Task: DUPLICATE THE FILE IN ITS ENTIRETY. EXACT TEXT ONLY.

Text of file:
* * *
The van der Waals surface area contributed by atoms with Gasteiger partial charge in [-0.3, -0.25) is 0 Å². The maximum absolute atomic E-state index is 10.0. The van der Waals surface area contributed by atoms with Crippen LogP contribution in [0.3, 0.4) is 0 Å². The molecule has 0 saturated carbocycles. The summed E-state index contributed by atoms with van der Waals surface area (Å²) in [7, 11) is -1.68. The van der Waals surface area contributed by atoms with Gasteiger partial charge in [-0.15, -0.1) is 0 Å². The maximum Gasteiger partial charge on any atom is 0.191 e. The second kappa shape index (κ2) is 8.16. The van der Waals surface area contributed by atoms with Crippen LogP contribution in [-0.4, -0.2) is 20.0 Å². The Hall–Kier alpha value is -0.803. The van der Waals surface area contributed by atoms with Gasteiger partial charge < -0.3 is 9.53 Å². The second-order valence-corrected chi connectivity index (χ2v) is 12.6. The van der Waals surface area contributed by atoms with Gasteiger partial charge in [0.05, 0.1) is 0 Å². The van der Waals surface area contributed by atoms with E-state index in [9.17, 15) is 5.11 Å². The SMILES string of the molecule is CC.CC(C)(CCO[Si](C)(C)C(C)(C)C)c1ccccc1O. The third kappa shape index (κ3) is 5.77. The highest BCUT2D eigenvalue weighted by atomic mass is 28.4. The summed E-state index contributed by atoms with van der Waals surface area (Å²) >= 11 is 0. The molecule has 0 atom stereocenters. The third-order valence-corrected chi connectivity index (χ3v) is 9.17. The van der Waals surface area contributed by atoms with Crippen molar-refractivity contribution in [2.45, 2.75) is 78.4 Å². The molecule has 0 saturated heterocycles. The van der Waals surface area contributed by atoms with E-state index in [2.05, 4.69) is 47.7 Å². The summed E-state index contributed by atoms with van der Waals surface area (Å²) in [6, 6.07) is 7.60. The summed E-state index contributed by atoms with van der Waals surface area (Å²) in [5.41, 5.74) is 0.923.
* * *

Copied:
The van der Waals surface area contributed by atoms with Gasteiger partial charge in [-0.3, -0.25) is 0 Å². The maximum absolute atomic E-state index is 10.0. The van der Waals surface area contributed by atoms with Crippen LogP contribution in [0.3, 0.4) is 0 Å². The molecule has 0 saturated carbocycles. The summed E-state index contributed by atoms with van der Waals surface area (Å²) in [7, 11) is -1.68. The van der Waals surface area contributed by atoms with Gasteiger partial charge in [-0.15, -0.1) is 0 Å². The maximum Gasteiger partial charge on any atom is 0.191 e. The second kappa shape index (κ2) is 8.16. The van der Waals surface area contributed by atoms with Crippen LogP contribution in [-0.4, -0.2) is 20.0 Å². The Hall–Kier alpha value is -0.803. The van der Waals surface area contributed by atoms with Gasteiger partial charge < -0.3 is 9.53 Å². The second-order valence-corrected chi connectivity index (χ2v) is 12.6. The van der Waals surface area contributed by atoms with Gasteiger partial charge in [0.05, 0.1) is 0 Å². The van der Waals surface area contributed by atoms with E-state index in [9.17, 15) is 5.11 Å². The SMILES string of the molecule is CC.CC(C)(CCO[Si](C)(C)C(C)(C)C)c1ccccc1O. The third kappa shape index (κ3) is 5.77. The highest BCUT2D eigenvalue weighted by atomic mass is 28.4. The summed E-state index contributed by atoms with van der Waals surface area (Å²) >= 11 is 0. The molecule has 0 atom stereocenters. The third-order valence-corrected chi connectivity index (χ3v) is 9.17. The van der Waals surface area contributed by atoms with Crippen molar-refractivity contribution in [2.45, 2.75) is 78.4 Å². The molecule has 0 saturated heterocycles. The van der Waals surface area contributed by atoms with E-state index in [2.05, 4.69) is 47.7 Å². The summed E-state index contributed by atoms with van der Waals surface area (Å²) in [6, 6.07) is 7.60. The summed E-state index contributed by atoms with van der Waals surface area (Å²) in [5.41, 5.74) is 0.923.